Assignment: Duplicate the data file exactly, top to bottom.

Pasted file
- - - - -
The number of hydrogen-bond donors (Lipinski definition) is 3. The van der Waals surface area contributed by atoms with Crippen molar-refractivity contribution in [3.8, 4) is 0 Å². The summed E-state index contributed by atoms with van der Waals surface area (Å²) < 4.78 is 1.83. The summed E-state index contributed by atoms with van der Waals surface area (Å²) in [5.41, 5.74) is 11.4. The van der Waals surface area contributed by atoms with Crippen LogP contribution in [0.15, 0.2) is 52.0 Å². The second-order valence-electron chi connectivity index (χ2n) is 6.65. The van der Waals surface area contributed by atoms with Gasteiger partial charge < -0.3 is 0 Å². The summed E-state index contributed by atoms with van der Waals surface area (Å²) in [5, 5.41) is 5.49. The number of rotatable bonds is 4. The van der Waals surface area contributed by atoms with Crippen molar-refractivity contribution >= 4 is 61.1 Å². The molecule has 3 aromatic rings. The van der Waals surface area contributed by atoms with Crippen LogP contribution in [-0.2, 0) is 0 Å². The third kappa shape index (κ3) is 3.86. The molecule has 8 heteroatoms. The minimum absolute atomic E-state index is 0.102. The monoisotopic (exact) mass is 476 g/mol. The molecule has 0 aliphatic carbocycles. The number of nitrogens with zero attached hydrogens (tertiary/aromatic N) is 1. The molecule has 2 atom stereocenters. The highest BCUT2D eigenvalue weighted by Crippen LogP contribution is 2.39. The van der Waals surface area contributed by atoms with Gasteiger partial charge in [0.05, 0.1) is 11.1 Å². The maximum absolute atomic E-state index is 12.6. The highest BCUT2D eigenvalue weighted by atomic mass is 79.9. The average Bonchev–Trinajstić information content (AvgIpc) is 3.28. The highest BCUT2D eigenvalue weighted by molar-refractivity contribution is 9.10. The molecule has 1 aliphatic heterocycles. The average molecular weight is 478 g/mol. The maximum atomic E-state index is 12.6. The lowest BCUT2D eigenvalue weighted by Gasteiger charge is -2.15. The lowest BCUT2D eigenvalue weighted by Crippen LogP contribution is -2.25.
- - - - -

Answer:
The number of hydrogen-bond donors (Lipinski definition) is 3. The van der Waals surface area contributed by atoms with Crippen molar-refractivity contribution in [3.8, 4) is 0 Å². The summed E-state index contributed by atoms with van der Waals surface area (Å²) < 4.78 is 1.83. The summed E-state index contributed by atoms with van der Waals surface area (Å²) in [5.41, 5.74) is 11.4. The van der Waals surface area contributed by atoms with Crippen LogP contribution in [0.15, 0.2) is 52.0 Å². The second-order valence-electron chi connectivity index (χ2n) is 6.65. The van der Waals surface area contributed by atoms with Gasteiger partial charge < -0.3 is 0 Å². The summed E-state index contributed by atoms with van der Waals surface area (Å²) in [5, 5.41) is 5.49. The number of rotatable bonds is 4. The van der Waals surface area contributed by atoms with Crippen molar-refractivity contribution >= 4 is 61.1 Å². The molecule has 3 aromatic rings. The van der Waals surface area contributed by atoms with Crippen LogP contribution in [-0.2, 0) is 0 Å². The third kappa shape index (κ3) is 3.86. The molecule has 8 heteroatoms. The minimum absolute atomic E-state index is 0.102. The monoisotopic (exact) mass is 476 g/mol. The molecule has 0 aliphatic carbocycles. The number of nitrogens with zero attached hydrogens (tertiary/aromatic N) is 1. The molecule has 2 atom stereocenters. The highest BCUT2D eigenvalue weighted by Crippen LogP contribution is 2.39. The van der Waals surface area contributed by atoms with Gasteiger partial charge in [0.05, 0.1) is 11.1 Å². The maximum absolute atomic E-state index is 12.6. The highest BCUT2D eigenvalue weighted by atomic mass is 79.9. The average Bonchev–Trinajstić information content (AvgIpc) is 3.28. The highest BCUT2D eigenvalue weighted by molar-refractivity contribution is 9.10. The molecule has 1 aliphatic heterocycles. The average molecular weight is 478 g/mol. The maximum atomic E-state index is 12.6. The lowest BCUT2D eigenvalue weighted by Gasteiger charge is -2.15. The lowest BCUT2D eigenvalue weighted by Crippen LogP contribution is -2.25.